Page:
Why, when a person who has X and Y chromosomes self-identifies as a woman, do we take him seriously in spite of the simpler explanation that he is self-deluding not self-identifying, yet, when a terrorist self-identifies as a Muslim, we insist that he is self-deluding not self-identifying, in spite of the simpler explanation that Islam is a fecund breeding ground for terrorists?
Rev. Cheryl Toth from the Anglican Diocese of Qu’Appelle wore a hijab for a day to “see what it’s like” and because she is unhappy that hostility towards women who wear a hijab, niqab or burka is increasing. And, of course, “to contribute to the conversation” – it wouldn’t be Anglican without that.
She didn’t go for the full cover-up of a burka, presumably because in a burka, no one would have any idea that she was a lady Anglican priest declaring “look at me, aren’t I progressive”, rather than an actual Muslim. That wouldn’t have been much of a publicity stunt.
Here she is:
And here are thousands of women protesting against being forced to wear a hijab in Iran in March 1979. I know which spectacle find more convincing:
Anglican priest Cheryl Toth decided to wear a hijab for a day to see what the experience is like. (Submitted by Cheryl Toth)
Concerned with what she calls the “increasing rhetoric about the wearing of the niqab by Muslim women,” an Anglican priest in Regina decided to take matters into her own hands. She wore a hijab for a day to see what’s [sic] like.
In a post on Facebook, Cheryl Toth said she’s “uncomfortable with the way the debate focuses on what women wear (or decide not to wear). I am afraid that [the rhetoric] will increase hostility towards women who choose to wear a hijab, a niqab or a burka.”
She said she sees her trial run with the hijab as a way “to contribute to the conversation.”
More inclusion from the Anglican Church of Canada: Rev. Dwayne Bos and Imam Suleyman Demiray officiated at a wedding between a Christian and a Muslim. Apparently, the precedent for this was set some time ago when the Church married a Christian to a Wiccan. The Anglican Church of Canada is easing its way into Chrislam via Wicca, a belief system which already strongly resembles that of the ACoC.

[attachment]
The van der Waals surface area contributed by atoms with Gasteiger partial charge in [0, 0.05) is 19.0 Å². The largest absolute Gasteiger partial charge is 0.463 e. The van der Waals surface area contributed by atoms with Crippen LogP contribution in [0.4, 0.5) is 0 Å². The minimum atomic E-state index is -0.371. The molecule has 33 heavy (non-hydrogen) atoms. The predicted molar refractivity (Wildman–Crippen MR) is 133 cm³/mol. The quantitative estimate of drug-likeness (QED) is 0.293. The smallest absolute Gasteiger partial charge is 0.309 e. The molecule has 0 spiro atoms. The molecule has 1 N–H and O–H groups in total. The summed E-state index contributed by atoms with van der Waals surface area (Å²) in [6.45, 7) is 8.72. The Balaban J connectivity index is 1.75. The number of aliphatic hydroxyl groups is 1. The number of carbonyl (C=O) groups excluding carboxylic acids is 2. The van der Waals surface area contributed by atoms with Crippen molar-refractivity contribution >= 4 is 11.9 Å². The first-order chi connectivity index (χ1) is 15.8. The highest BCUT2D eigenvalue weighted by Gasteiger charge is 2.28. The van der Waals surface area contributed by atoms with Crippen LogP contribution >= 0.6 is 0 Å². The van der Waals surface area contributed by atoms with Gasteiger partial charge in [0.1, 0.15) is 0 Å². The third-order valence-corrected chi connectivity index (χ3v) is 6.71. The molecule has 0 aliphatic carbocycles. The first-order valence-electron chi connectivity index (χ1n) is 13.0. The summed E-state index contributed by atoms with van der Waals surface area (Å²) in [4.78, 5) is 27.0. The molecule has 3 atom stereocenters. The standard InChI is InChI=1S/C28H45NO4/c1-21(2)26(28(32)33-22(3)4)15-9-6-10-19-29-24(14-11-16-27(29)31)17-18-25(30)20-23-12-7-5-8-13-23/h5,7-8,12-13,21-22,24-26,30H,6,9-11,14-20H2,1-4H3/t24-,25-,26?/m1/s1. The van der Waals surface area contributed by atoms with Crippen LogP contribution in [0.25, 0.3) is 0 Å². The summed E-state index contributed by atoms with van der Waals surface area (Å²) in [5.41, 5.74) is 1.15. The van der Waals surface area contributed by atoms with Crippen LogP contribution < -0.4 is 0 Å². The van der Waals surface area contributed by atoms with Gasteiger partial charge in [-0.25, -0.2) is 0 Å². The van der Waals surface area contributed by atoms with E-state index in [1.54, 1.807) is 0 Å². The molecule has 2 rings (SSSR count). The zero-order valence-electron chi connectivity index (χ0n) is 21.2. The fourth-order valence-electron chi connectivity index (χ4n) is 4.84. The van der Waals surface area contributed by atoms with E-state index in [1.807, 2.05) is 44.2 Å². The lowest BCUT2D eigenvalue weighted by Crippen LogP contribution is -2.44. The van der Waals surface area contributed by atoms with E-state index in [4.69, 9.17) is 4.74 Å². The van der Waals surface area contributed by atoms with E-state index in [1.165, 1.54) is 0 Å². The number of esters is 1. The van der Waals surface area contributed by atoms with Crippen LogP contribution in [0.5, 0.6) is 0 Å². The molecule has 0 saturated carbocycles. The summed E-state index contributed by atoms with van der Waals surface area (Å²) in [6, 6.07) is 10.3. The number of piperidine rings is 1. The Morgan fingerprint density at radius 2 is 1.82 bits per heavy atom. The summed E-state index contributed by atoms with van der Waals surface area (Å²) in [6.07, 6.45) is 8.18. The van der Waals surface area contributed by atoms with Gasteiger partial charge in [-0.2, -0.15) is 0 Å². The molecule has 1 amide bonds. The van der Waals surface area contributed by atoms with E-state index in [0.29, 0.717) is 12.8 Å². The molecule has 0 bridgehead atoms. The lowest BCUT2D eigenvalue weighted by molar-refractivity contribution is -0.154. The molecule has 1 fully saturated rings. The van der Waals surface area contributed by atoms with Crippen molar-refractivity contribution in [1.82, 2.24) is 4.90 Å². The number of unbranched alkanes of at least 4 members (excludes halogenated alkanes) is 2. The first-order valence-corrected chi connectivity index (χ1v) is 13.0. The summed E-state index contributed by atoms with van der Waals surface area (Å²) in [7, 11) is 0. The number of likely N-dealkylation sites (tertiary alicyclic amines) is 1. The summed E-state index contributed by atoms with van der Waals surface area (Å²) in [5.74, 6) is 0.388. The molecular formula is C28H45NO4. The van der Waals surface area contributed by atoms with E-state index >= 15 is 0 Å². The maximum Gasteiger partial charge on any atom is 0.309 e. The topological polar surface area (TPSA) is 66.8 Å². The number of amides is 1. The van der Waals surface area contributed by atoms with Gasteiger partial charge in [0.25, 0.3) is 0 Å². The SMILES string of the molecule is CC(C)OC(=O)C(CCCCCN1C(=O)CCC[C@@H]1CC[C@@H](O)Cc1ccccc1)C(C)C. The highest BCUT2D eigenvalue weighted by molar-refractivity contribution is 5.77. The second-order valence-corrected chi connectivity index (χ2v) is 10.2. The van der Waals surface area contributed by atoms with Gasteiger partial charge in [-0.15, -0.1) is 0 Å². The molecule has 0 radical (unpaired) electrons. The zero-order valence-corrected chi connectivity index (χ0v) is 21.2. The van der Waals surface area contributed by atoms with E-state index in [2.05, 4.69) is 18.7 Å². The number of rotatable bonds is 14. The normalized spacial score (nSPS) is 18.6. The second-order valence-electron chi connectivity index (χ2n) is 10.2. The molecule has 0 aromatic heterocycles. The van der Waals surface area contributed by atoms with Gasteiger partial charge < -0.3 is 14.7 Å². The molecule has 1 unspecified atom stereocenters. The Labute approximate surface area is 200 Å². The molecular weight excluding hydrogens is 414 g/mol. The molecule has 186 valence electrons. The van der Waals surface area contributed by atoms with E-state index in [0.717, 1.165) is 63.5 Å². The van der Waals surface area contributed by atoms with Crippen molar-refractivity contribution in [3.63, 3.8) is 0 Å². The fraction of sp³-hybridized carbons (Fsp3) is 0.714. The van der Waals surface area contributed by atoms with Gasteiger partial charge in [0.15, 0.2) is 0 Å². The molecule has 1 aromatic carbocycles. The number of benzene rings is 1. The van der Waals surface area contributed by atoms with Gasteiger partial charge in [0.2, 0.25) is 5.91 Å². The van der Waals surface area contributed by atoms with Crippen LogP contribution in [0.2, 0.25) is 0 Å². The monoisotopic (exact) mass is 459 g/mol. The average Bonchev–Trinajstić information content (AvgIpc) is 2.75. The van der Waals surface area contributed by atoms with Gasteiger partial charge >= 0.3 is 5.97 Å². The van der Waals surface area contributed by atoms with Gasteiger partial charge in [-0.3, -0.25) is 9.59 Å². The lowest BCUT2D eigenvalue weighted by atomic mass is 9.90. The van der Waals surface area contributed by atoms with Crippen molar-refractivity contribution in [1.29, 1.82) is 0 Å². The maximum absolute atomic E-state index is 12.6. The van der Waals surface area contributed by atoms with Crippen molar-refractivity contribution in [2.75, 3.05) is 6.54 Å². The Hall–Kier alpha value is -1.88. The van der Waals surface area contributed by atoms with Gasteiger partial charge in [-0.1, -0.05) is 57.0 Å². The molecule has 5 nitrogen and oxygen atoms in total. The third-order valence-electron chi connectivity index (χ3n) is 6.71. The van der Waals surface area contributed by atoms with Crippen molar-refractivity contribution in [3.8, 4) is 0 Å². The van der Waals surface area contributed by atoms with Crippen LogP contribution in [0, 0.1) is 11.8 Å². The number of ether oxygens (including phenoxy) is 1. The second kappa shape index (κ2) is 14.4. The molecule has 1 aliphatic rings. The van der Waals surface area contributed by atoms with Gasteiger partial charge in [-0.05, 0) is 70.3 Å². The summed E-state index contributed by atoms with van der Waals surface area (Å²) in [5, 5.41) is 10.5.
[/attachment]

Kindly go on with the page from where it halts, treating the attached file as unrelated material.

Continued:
The imam recited a passage from the Al-Fatiha in the Quran, not to be confused with the Quran 8:12 passage which invites Mohammed’s followers to behead the infidel – a bit of a downer just before the honeymoon.
Read all about it here:
History was made this summer at Canadian Forces Base Borden, Ont., with a unique interfaith wedding, the officiating clerics say.
On August 29, Capt. Georgette Mink, a physiotherapist in the Canadian military, was married to Ahmad Osman, a soldier in the Lebanese army. Although technically a Christian marriage, it was attended by representatives from both the Christian and Muslim religions, and was followed by a Muslim blessing of the couple.
Capt. the Rev. Dwayne Bos, the Anglican padre who officiated, said he believes other weddings may have been done in the Canadian military involving Christians and non-Christians—he has heard of some involving one Wiccan partner, for example. But the fact that clerics from both faith traditions co-performed the liturgy made this one unique, he said.
“From what we understand and know, this would be the first one of this type that’s ever been done in the Canadian Forces,” he said.
Since Anglican churches still maintain a loose connection to Christianity, wishing holiness on a competing religion’s ritual seems a little odd. Anglicans normally reserve the attribute of holiness for gay marriages.
Much like watery Anglicanism, ISIS wishes you a holy Ramadan, too; except, if your children don’t comply, they will be crucified. ISIS, as far as I am aware, has yet to wish anyone a Merry Christmas.
Arriving in Britain when he was six years old, the Kuwaiti-born extremist appeared to embrace British life, playing football in the affluent streets of West London while supporting Manchester United.
Neighbours recalled a polite, quietly spoken boy who was studious at his Church of England school, where he was the only Muslim pupil in his class.
The real surprise here is that he is a Muslim; I bet no-one saw that coming.
It is reassuring to see that the Church of England school had such a profound influence on his future striving to achieve social justice through missional spirituality in Iraq.
I don’t know about you, but I am sick of seeing photos of Mohammed Emwazi pointing a knife at everyone. So here he is pointing a pork sausage instead:
And why not? Islam could fill the gap in the diocese left by the departure of Christianity.
This event will seek to open up avenues of conversation. What do we know about Islam and Muslims? What do we appreciate? What do we fear? How do we understand current geo-political struggles, including terrorism? What is the capacity of Islam for pluralism, democracy, human rights and the secular?
It’s interesting that there don’t seem to be any events organised by Muslims to understand Christianity better; Muslims may not feel the need because they are more secure in their beliefs.
The organisers of this event suggest: If possible, bring something that can be shared. A severed head, perhaps.